– Military Psychologist

“Many say that you cannot work with these kids (orphans) because you don’t have the time or patience. But after these three days, I am realizing, it is possible!”
– Trainee

The Strong Foundations Summer Program Empowers!

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Open Gate International has been honored with the opportunity to partner with Temelii Tari (Strong Foundations), a Moldovan NGO, through sponsorship of its Safe Summer Program.

Over the last eight years, Mihail Chisari, the founder of Strong Foundations, has played a large role in the transformation of young men (social orphans and the vulnerable) from villages and cities across Moldova. His organization provides a valuable, structured program to largely unsupervised youth. In addition, with the school year ending and dormitories closing, these young men are tempted to seek full-time employment outside of Moldova due to many factors that contribute to youth unemployment. This often times means hard work, with little or no pay, and puts these young men at high risk of labor trafficking throughout Russia, Turkey, Israel, or other countries.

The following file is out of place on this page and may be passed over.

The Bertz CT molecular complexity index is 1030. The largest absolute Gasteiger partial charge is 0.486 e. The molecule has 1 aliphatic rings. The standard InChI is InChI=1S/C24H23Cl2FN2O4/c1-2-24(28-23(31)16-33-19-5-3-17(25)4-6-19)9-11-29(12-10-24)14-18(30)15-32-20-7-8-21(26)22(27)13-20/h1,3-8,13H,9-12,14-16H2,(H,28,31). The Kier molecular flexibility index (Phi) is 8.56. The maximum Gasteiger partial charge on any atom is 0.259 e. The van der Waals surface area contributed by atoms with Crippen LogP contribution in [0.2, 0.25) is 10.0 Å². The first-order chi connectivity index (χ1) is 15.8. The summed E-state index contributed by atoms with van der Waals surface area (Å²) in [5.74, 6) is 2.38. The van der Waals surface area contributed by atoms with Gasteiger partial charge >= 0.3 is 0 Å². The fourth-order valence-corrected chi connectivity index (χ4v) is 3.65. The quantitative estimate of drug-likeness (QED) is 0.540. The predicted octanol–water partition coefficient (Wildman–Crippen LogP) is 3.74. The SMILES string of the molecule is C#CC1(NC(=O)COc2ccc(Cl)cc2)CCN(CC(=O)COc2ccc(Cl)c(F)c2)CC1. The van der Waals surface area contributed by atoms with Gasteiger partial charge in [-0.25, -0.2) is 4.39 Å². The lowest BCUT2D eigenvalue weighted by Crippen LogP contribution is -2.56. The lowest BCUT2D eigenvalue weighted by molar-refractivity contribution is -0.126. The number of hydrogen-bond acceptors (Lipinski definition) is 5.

Strong Foundations summer program will utilize a hands on approach of two, full-time mentors to empower the young men by providing valuable life skills such as hygiene, conflict management, independent living, giving back to society, how to write a resume, and other positive, healthy habits. Along with the life skills portion of the summer program, the beneficiaries will be housed with the mentors in order to provide safe, structured living conditions.

One main component of the program includes the development of personal and social responsibility through helping the elderly. These outreaches will teach the youth that thinking of others and giving back is important to personal maturity.

Open Gate International believes that the Strong Foundations summer program is consistent with our mission and we are overwhelmed at the opportunity to partner for the summer. More updates to come as stories of growth and transformation are sure to follow.